UPDATE: June 8 — The CDC reported Friday that 172 children had died from the flu, making this the deadliest seasonal flu season on record.
Mia Lobo couldn’t wait for mid-May when she would graduate from preschool and dance in her first recital. Her family had talked about the big milestones for weeks.
The outgoing 5-year-old from a Chicago suburb was a little nervous about the performance, but her father, Dominic Lobo, said he wasn’t worried.
After all, she was one of those kids who loved the limelight, a “little ball of fire.” Mia often held court with her friends and family, playing dress up and stealing her 17-year-old sister’s makeup.
But on April 12, Mia started complaining she was cold while bouncing on the family trampoline outdoors. Her parents, who are both registered nurses, weren’t too worried.
Nine days later, she was brain-dead from complications of the flu.
Her 2-year-old brother still thinks she’s sleeping.
“No one thinks this will ever happen to them,” her father told HuffPost. “To have it happen to your own daughter is unimaginable pain.”
The Lobo family are not alone in their grief ― 169 children in the United States have lost their lives this flu season so far. Experts at the Centers for Disease Control and Prevention predict the final toll will surpass 171, which will make this the deadliest season for pediatric deaths from seasonal flu since the CDC mandated they be recorded in 2004.
“I don’t think people necessarily think, ‘Oh my gosh, that’s 169 families that now have an empty chair at the dinner table,’” Serese Marotta, CEO of the advocacy group Families Fighting Flu, told HuffPost. Marotta knows firsthand how real those losses are: Her son Joseph died after contracting H1N1 during the 2009 swine flu pandemic, when swine flu deaths exceeded those from the seasonal flu.
Pediatric seasonal flu deaths, which are defined as deaths of kids age 17 and under, remain relatively rare. Still, an average of 104 children die in the normal flu year (which is counted from Oct. 1), according to a HuffPost analysis of CDC data beginning in 2004.
Although most people assume flu season is over when the winter ends, influenza circulates year-round, said Dr. Lynnette Brammer, head of the CDC’s domestic flu surveillance team, and Dr. Tim Uyeki, chief medical officer for the flu division. The current catastrophic bout peaked in early February.
The number of reported pediatric flu deaths this season may underestimate the impact of the illness on children. That’s because state health departments often don’t report these cases to the CDC immediately ― for instance, a pediatric flu death from April was only reported last week.
And the 169 reported so far are just confirmed pediatric flu cases that resulted in death ― they don’t include the number of children hospitalized with complications, which can range as high as 26,000 in a bad year. States are also not required to report adult flu deaths, which can range from a low of about 10,000 to a high of more than 50,000 each year.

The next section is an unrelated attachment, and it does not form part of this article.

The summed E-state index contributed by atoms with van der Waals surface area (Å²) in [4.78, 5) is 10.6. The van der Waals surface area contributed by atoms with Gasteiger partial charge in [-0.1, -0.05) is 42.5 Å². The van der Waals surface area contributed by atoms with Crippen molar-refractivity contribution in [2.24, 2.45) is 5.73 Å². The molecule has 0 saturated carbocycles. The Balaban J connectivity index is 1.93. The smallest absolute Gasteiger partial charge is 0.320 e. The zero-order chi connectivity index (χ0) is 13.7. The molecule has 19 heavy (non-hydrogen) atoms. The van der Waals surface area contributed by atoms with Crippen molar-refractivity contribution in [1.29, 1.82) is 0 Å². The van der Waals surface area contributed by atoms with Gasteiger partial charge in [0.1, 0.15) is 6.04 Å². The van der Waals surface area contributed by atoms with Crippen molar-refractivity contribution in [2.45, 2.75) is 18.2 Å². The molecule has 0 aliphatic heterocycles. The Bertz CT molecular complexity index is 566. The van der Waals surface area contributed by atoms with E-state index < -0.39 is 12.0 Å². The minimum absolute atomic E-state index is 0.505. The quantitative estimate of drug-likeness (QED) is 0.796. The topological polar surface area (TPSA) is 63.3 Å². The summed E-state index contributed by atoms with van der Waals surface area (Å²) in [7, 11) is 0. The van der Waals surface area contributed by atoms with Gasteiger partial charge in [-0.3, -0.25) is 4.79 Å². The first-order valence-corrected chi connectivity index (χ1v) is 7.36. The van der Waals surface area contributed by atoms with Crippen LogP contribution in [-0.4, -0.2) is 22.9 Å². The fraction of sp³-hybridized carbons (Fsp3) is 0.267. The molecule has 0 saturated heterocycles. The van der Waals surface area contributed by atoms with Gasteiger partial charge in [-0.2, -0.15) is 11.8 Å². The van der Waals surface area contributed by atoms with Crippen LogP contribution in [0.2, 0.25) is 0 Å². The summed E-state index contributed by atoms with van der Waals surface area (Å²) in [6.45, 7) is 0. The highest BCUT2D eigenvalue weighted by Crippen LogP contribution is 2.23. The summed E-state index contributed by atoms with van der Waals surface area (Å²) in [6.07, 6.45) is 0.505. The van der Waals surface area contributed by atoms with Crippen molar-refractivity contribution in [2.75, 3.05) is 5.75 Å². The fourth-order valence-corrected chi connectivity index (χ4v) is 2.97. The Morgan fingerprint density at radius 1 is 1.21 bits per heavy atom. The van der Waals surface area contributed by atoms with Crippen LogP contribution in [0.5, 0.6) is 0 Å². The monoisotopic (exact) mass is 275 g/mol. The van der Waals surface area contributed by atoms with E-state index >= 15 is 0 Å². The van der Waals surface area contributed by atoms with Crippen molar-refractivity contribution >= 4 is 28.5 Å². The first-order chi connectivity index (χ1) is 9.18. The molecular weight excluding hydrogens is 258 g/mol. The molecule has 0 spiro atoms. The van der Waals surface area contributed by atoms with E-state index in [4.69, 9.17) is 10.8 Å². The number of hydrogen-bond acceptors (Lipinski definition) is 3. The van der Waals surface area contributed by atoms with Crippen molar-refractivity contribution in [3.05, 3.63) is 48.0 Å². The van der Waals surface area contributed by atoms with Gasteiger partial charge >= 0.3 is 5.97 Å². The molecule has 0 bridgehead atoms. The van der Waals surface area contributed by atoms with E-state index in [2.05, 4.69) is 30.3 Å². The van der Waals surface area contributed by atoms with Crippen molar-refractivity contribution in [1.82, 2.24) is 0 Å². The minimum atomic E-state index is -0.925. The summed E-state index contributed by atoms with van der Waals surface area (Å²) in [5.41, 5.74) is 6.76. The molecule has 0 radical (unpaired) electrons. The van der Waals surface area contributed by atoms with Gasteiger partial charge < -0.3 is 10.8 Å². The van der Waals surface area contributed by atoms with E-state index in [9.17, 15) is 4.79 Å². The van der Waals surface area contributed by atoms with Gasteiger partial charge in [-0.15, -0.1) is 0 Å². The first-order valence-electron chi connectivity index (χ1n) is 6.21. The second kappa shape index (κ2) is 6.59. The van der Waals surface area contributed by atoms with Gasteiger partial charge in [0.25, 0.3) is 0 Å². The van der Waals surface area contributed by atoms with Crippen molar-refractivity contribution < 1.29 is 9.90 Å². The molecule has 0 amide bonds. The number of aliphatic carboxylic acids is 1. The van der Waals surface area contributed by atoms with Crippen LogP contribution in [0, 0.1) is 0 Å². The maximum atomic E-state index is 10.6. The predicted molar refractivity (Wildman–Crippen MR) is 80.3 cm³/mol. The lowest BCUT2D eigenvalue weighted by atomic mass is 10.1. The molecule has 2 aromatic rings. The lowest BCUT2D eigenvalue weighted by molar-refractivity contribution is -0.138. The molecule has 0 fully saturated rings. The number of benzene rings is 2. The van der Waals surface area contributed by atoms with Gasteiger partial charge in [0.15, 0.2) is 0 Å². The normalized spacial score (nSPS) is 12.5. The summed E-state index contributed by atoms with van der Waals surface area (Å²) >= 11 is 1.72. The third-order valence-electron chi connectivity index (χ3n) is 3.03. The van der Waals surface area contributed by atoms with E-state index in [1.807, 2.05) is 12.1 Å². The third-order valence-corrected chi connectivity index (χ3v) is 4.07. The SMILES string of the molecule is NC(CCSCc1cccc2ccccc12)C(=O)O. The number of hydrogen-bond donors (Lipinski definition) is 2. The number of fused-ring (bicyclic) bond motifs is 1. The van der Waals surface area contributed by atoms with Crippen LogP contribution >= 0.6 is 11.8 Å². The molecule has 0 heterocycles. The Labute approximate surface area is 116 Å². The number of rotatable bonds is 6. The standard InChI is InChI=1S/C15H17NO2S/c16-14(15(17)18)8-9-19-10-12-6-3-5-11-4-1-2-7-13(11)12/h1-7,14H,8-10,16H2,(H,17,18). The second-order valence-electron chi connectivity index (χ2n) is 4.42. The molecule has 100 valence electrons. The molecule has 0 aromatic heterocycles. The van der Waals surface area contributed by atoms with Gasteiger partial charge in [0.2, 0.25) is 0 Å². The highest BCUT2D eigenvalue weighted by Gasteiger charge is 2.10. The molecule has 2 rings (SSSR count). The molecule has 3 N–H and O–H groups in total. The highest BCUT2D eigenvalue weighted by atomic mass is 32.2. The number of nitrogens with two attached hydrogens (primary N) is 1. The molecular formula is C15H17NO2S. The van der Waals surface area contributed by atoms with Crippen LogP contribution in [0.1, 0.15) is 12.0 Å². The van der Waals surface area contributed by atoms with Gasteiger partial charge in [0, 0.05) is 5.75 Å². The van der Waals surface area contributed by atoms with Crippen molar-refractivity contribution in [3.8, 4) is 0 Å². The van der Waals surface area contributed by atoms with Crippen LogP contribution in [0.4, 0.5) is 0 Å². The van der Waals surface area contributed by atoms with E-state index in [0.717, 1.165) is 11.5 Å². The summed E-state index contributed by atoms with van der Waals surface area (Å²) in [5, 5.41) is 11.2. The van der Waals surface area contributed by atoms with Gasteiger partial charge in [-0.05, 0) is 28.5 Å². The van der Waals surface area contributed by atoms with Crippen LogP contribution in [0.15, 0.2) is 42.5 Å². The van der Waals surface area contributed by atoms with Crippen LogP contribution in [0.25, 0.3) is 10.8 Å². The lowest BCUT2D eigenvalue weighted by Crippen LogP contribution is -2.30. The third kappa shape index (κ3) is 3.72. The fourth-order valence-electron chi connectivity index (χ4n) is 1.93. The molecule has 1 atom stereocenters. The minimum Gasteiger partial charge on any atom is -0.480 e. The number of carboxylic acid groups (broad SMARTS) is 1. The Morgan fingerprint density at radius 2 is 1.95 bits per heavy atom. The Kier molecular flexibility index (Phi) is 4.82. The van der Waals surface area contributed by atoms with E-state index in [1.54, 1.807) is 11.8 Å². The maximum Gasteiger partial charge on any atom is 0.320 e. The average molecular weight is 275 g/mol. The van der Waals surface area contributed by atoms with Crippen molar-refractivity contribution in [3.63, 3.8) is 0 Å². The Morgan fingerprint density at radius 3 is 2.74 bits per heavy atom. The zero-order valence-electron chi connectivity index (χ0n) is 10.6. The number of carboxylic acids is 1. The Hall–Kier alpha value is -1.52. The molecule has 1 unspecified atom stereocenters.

How This Year’s Flu Got So Bad
The spike in flu deaths among children during the 2017-18 season can be largely attributed to the overall elevated rates of flu infection, according to Brammer and Uyeki. Hospitals were overflowing with adult and child patients at the height of the flu season, and overall hospitalization rates have been record-breaking, according to the CDC.
The surge in flu infections this season was due to a mix of factors. The season ramped up early in November, extending the length of time in which the illness spread. The mix of strains ― H1N1 and another Influenza A virus, H3N2, as well as Influenza B viruses ― meant that this season’s vaccine was not as effective as it might have been.
There was no single strain that was primarily associated with the deaths, Uyeki said. All of these viruses led to fatal outcomes, although Influenza A H3N2, in particular, is known to cause more hospitalizations, complications and deaths.
Kids are the primary transmitters of the flu, said Dr. Flor Munoz-Rivas, an associate professor of pediatrics-infectious disease at the Baylor College of Medicine. Once infected, they shed the virus for a longer period and often help circulate it among their parents and community, she said.
Children, especially those with underlying health conditions, are also more susceptible than adults to severe reactions and complications from the flu since they may have never been exposed to the illness before. But about half of pediatric flu deaths occur among children with no pre-existing health conditions.
Mia’s Losing Battle
April 12 started out like any other day, Dominic Lobo recalled. The family had celebrated the birthday of Apple Lobo, Mia’s mom, the night before, and they were bouncing around on the trampoline when Mia complained she was cold. But chilly springs are common in Carpentersville, Illinois, so her parents didn’t think much of it.
That night, she had a febrile seizure ― a type of seizure brought on by fever that is relatively common in children under 5 and that typically does not have long-term complications. This was the third time Mia had a febrile seizure in her life. Her parents took her to the emergency room, where she was cleared and discharged. The next day, a Friday, they took her to see the doctor.